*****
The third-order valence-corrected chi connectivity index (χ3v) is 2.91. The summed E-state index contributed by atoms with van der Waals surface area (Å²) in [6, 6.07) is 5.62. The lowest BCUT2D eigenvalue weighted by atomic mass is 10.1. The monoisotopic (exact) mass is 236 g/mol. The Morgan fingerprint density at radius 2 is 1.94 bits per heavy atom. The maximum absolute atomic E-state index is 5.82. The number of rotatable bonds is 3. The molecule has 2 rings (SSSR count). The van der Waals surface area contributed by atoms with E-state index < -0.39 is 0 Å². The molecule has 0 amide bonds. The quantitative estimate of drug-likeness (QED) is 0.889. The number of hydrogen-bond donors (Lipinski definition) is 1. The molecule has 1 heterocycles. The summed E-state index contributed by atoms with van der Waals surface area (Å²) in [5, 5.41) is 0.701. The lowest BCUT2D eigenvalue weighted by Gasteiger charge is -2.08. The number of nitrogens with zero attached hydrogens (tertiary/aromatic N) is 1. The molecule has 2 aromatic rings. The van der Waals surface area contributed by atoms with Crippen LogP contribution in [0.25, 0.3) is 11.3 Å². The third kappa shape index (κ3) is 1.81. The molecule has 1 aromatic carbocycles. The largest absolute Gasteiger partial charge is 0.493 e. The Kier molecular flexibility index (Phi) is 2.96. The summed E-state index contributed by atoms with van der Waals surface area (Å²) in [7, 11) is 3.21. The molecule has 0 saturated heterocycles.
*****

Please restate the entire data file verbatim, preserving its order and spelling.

The third-order valence-corrected chi connectivity index (χ3v) is 2.91. The summed E-state index contributed by atoms with van der Waals surface area (Å²) in [6, 6.07) is 5.62. The lowest BCUT2D eigenvalue weighted by atomic mass is 10.1. The monoisotopic (exact) mass is 236 g/mol. The Morgan fingerprint density at radius 2 is 1.94 bits per heavy atom. The maximum absolute atomic E-state index is 5.82. The number of rotatable bonds is 3. The molecule has 2 rings (SSSR count). The van der Waals surface area contributed by atoms with E-state index < -0.39 is 0 Å². The molecule has 0 amide bonds. The quantitative estimate of drug-likeness (QED) is 0.889. The number of hydrogen-bond donors (Lipinski definition) is 1. The molecule has 1 heterocycles. The summed E-state index contributed by atoms with van der Waals surface area (Å²) in [5, 5.41) is 0.701. The lowest BCUT2D eigenvalue weighted by Gasteiger charge is -2.08. The number of nitrogens with zero attached hydrogens (tertiary/aromatic N) is 1. The molecule has 2 aromatic rings. The van der Waals surface area contributed by atoms with Crippen LogP contribution in [0.25, 0.3) is 11.3 Å². The third kappa shape index (κ3) is 1.81. The molecule has 1 aromatic carbocycles. The largest absolute Gasteiger partial charge is 0.493 e. The Kier molecular flexibility index (Phi) is 2.96. The summed E-state index contributed by atoms with van der Waals surface area (Å²) in [7, 11) is 3.21. The molecule has 0 saturated heterocycles.